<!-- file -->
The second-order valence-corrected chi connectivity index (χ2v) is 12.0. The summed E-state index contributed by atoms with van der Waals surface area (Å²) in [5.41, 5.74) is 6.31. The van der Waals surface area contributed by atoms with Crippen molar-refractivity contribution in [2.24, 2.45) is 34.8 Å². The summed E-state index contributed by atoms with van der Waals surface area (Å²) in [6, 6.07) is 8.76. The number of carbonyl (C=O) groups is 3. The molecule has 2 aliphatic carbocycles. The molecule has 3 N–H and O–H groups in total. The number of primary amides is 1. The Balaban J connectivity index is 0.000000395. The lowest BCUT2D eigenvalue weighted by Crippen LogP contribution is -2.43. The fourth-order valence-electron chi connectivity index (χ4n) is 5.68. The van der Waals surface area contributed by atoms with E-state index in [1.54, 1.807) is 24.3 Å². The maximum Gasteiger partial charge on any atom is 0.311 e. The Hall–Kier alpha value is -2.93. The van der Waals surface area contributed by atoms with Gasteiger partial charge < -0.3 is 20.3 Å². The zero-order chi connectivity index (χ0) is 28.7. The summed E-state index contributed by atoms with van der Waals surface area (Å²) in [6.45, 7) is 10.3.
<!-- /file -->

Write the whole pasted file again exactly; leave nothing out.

The second-order valence-corrected chi connectivity index (χ2v) is 12.0. The summed E-state index contributed by atoms with van der Waals surface area (Å²) in [5.41, 5.74) is 6.31. The van der Waals surface area contributed by atoms with Crippen molar-refractivity contribution in [2.24, 2.45) is 34.8 Å². The summed E-state index contributed by atoms with van der Waals surface area (Å²) in [6, 6.07) is 8.76. The number of carbonyl (C=O) groups is 3. The molecule has 2 aliphatic carbocycles. The molecule has 3 N–H and O–H groups in total. The number of primary amides is 1. The Balaban J connectivity index is 0.000000395. The lowest BCUT2D eigenvalue weighted by Crippen LogP contribution is -2.43. The fourth-order valence-electron chi connectivity index (χ4n) is 5.68. The van der Waals surface area contributed by atoms with E-state index in [1.54, 1.807) is 24.3 Å². The maximum Gasteiger partial charge on any atom is 0.311 e. The Hall–Kier alpha value is -2.93. The van der Waals surface area contributed by atoms with Gasteiger partial charge < -0.3 is 20.3 Å². The zero-order chi connectivity index (χ0) is 28.7. The summed E-state index contributed by atoms with van der Waals surface area (Å²) in [6.45, 7) is 10.3.